Language interpreting during the forensic interview : a social work investigation
The sexual abuse of children in South–Africa, and across the world, is becoming a daily phenomenon. Such abuse of children takes place in every class, culture and race. Forensic social workers are appointed for sexual abuse cases to assess the alleged victims of sexual abuse in order to determine the likelihood that sexual abuse actually took place. The problem in South–Africa is two–fold: first, only a few social workers are qualified forensic social workers and second, most of the forensic social workers in South–Africa are white females who cannot speak or understand all the 11 official languages of South–Africa. Yet the children who are victims of sexual abuse come from cultures and races where these 11 languages are spoken. This then raises the problem of the language barrier between the forensic social worker and the alleged victim of sexual abuse. The appointment of language interpreters for forensic interviews is evidently the only way to overcome the language barrier. There is a great need for language interpreters as their role is crucial to the forensic process. However, many forensic social workers have experienced serious problems with language interpreters during the forensic interviews and have remarked that the mere presence and behaviour of the language interpreter is often so detrimental to the forensic assessment that they prefer to do without them. The problem of the language barrier remains, however, and the problems of the appointment of the language interpreters have to be addressed to enable forensic social workers to conduct forensic assessments successfully and thereby assist in ensuring justice in such criminal cases. The researcher in this study believes that the communication barrier that exists between the forensic social worker, the alleged victim of sexual abuse and the language interpreter is a crucial issue that requires immediate attention to ensure effective service delivery in the judicial system of South–Africa. The article format was selected in accordance with Regulation A.11.2.5 for a Master’s degree in (Social Work in Forensic Practice). The article complies with the requirements of the Journal CARSA.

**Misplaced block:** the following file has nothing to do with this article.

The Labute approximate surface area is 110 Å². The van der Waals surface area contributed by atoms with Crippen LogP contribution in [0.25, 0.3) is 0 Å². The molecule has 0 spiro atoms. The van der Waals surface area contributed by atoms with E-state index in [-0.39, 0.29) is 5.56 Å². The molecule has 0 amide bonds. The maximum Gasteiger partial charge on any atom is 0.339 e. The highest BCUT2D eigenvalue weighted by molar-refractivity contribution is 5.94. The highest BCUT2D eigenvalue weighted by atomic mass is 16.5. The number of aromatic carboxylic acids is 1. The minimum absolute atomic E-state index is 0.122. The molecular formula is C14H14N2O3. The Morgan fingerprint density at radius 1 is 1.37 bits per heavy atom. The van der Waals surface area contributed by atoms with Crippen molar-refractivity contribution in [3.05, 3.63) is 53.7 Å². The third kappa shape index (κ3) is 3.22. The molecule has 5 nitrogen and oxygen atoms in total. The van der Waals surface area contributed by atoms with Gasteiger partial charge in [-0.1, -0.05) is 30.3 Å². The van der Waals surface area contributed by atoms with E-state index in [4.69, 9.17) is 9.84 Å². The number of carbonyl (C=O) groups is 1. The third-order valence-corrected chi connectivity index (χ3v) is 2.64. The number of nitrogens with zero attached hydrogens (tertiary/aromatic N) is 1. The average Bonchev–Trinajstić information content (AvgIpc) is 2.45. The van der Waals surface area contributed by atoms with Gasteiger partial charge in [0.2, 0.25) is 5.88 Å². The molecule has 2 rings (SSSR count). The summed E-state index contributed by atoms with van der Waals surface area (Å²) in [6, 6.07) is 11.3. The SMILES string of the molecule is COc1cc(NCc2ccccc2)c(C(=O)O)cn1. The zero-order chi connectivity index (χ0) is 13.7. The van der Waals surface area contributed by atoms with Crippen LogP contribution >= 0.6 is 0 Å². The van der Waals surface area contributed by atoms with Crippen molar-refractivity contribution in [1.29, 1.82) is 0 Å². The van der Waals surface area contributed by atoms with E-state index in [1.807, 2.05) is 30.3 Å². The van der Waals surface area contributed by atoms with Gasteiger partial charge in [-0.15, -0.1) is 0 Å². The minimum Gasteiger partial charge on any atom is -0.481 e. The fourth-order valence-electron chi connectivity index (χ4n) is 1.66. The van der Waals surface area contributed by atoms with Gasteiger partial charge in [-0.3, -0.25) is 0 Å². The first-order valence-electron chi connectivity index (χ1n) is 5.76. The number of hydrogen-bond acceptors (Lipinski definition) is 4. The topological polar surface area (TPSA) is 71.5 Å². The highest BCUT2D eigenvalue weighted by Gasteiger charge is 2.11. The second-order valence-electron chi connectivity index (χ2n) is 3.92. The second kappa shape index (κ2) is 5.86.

- ETD@PUK